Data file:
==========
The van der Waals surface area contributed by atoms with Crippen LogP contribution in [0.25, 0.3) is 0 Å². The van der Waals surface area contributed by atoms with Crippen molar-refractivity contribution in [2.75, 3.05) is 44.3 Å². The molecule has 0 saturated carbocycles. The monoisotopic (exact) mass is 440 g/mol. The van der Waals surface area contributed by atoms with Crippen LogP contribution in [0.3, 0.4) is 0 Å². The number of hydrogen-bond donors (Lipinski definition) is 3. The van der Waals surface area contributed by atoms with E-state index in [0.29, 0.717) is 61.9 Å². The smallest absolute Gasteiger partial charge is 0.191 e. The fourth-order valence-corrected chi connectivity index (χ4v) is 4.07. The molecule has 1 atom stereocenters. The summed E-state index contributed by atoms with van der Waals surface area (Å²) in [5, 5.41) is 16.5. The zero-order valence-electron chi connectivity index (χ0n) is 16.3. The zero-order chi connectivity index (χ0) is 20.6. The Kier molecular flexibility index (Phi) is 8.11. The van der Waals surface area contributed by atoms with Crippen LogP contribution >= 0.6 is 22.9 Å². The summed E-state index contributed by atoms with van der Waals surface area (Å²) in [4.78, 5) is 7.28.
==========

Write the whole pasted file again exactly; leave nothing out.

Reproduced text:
The van der Waals surface area contributed by atoms with Crippen LogP contribution in [0.25, 0.3) is 0 Å². The van der Waals surface area contributed by atoms with Crippen molar-refractivity contribution in [2.75, 3.05) is 44.3 Å². The molecule has 0 saturated carbocycles. The monoisotopic (exact) mass is 440 g/mol. The van der Waals surface area contributed by atoms with Crippen LogP contribution in [0.3, 0.4) is 0 Å². The number of hydrogen-bond donors (Lipinski definition) is 3. The van der Waals surface area contributed by atoms with E-state index in [0.29, 0.717) is 61.9 Å². The smallest absolute Gasteiger partial charge is 0.191 e. The fourth-order valence-corrected chi connectivity index (χ4v) is 4.07. The molecule has 1 atom stereocenters. The summed E-state index contributed by atoms with van der Waals surface area (Å²) in [5, 5.41) is 16.5. The zero-order valence-electron chi connectivity index (χ0n) is 16.3. The zero-order chi connectivity index (χ0) is 20.6. The Kier molecular flexibility index (Phi) is 8.11. The van der Waals surface area contributed by atoms with Crippen LogP contribution >= 0.6 is 22.9 Å². The summed E-state index contributed by atoms with van der Waals surface area (Å²) in [4.78, 5) is 7.28.